Of course, we can get the same results by altering the contrast and brightness in our monitor’s settings. Unfortunately, this may result in eye strain, and we also reduce our monitor’s life.
From theory to practice
So far, we learned why bias lighting is so useful. Now it’s time to get to the main course. How much will the entire feat cost? Are there any store-bought solutions or do we have to come up with some sort of DIY solution?
The truth is, there are several ways to achieve adequate bias lighting. We can either make our own with affordable materials or just purchase a readily available solution.
If cost isn’t an issue, we can even choose a monitor with integrated bias lighting.
For example, Philips’ Ambilight TVs have integrated bias lighting. They also automatically adjust the color depending on the screen’s content.
Of course, not all of us can afford that kind of screen. We will now have a look at some of the more affordable ways to get the same results.
Choosing the appropriate lighting
Using any lighting behind our screen is preferable to not having bias lighting at all.
However, if we want a great viewing experience along with a screen that’s easier on the eyes, we will need to select our lighting carefully.
We can choose to make our custom contraption or go with a store-bought solution. Either way, we will need to know what kind of lighting we're going to pick.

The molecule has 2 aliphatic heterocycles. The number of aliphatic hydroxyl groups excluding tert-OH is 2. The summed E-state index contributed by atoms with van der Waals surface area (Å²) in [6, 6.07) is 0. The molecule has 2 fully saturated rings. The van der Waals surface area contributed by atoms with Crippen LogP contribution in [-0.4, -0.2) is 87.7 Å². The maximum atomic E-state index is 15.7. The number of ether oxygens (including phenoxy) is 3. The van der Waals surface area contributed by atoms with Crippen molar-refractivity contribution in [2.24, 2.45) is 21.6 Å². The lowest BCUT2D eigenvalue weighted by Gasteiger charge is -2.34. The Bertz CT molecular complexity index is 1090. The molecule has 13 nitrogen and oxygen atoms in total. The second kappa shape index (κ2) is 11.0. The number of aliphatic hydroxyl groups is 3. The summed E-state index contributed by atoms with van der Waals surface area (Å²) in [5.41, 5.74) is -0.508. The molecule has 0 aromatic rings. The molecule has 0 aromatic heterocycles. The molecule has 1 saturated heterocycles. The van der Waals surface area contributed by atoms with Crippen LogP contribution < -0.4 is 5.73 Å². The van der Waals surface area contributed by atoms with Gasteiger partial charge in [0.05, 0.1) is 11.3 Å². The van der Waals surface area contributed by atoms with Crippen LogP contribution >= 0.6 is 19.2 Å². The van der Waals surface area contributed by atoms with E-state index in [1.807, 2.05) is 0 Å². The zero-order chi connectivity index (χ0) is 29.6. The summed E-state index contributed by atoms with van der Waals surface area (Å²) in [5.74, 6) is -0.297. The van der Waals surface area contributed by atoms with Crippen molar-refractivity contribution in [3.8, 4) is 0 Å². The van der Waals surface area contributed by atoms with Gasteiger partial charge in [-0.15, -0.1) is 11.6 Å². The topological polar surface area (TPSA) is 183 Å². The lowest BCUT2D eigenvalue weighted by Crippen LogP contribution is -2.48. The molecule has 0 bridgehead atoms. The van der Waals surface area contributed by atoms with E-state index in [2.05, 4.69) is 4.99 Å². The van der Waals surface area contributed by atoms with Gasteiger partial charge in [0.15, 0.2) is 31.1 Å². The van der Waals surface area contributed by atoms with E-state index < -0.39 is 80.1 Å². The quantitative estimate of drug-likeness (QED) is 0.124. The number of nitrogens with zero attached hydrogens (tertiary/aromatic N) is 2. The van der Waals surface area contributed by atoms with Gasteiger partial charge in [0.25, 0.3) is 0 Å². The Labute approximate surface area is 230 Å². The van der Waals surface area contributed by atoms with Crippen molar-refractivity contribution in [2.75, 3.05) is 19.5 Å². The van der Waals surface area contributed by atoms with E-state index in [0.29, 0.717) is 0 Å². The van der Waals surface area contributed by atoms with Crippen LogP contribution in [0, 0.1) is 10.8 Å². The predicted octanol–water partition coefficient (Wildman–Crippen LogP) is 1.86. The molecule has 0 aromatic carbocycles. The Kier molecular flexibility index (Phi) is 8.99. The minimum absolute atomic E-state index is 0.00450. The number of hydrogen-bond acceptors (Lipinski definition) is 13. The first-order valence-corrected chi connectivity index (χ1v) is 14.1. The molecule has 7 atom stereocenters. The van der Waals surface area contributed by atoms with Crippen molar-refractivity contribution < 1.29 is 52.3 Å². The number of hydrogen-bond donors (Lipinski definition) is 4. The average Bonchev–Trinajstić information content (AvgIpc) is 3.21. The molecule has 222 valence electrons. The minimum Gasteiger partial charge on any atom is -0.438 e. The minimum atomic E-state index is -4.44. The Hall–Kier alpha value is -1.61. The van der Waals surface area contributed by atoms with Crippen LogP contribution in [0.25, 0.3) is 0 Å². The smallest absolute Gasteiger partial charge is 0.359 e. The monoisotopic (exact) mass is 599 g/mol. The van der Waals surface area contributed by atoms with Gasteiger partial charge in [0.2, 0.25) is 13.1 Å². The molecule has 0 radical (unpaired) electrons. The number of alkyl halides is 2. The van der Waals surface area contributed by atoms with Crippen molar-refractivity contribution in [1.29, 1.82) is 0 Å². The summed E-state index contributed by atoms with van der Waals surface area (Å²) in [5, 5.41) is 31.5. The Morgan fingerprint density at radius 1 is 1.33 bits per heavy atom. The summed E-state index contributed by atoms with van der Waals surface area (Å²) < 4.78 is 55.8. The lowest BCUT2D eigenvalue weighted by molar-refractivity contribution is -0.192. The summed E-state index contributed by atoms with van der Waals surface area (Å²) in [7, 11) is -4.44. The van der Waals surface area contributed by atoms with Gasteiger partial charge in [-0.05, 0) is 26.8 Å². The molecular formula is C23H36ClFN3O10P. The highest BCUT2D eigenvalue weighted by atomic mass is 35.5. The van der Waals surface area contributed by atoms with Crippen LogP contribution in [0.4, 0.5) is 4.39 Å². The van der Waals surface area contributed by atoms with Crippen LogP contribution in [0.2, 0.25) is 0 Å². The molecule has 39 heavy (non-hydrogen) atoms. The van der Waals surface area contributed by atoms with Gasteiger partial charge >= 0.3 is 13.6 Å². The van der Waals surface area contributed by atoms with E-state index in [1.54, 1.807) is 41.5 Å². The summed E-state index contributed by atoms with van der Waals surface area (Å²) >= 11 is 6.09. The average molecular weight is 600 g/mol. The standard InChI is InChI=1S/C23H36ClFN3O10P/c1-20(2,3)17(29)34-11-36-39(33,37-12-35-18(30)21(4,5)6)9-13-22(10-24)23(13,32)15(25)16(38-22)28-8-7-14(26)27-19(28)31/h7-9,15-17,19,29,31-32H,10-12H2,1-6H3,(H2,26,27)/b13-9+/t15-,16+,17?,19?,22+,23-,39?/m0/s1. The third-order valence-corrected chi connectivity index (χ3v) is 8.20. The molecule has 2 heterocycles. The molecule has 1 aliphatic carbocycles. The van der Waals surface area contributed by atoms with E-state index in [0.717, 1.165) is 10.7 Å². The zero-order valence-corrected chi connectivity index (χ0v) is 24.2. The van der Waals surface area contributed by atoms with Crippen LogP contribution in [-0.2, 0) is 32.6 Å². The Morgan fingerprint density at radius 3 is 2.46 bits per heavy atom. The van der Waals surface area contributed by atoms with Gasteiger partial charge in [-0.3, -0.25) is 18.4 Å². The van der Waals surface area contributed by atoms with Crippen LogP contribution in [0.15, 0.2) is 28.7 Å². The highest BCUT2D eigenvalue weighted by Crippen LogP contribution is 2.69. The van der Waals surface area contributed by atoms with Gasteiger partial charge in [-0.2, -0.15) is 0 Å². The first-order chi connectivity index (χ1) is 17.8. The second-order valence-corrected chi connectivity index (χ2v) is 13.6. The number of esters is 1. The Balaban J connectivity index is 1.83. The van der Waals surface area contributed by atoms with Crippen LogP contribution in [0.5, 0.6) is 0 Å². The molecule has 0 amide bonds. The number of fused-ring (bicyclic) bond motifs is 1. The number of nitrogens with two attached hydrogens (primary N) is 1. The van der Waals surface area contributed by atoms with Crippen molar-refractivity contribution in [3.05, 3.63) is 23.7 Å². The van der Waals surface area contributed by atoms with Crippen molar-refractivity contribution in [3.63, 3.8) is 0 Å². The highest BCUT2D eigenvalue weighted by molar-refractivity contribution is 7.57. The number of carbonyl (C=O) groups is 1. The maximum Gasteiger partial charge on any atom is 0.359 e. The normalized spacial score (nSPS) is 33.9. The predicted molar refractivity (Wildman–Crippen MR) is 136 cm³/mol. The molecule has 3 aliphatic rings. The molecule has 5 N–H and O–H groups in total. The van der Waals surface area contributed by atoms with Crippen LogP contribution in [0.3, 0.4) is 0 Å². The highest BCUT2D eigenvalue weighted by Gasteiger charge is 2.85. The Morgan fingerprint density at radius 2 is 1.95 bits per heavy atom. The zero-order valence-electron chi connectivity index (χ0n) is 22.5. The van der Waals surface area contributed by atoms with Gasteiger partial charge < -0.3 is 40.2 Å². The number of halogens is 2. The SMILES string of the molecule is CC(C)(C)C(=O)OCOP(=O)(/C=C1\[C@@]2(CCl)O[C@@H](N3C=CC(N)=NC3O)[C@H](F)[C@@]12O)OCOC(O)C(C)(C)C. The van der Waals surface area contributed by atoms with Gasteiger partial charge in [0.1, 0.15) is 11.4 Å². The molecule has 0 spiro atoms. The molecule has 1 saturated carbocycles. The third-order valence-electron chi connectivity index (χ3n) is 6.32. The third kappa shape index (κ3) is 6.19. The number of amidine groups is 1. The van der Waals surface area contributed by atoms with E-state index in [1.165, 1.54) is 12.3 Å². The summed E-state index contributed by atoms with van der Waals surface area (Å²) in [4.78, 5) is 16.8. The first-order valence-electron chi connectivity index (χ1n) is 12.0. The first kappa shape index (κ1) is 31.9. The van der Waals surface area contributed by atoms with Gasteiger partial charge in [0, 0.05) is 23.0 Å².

The traits we’re concerned with are brightness, color temperature, and color rendering.
We measure light’s temperature in Kelvin. At lower temperatures, the light is paradoxically called "warm" and has a reddish appearance. As the temperature goes up, the light is called "cool" and turns blue.
Commercial light bulbs usually start at 2500K (warm) and go all the way up to 6500K (cool).
Most people use warm lighting in their homes. It is close to the light our sun emits, so it feels more natural than the cool color.
The factory settings of TVs and monitors, on the other hand, are set to 6500K. Movies and most digital content use 6500K as a reference for white.
What does this mean for us? To create our perfect bias lighting, we should try to get as close to 6500K as we can. For our purpose, the cool lighting is the ideal choice.
We measure light’s brightness in Lumens. The more Lumens we have, the brighter our lighting is. The brightness of the light bulbs in a typical home is between 400 and 1200 Lumens.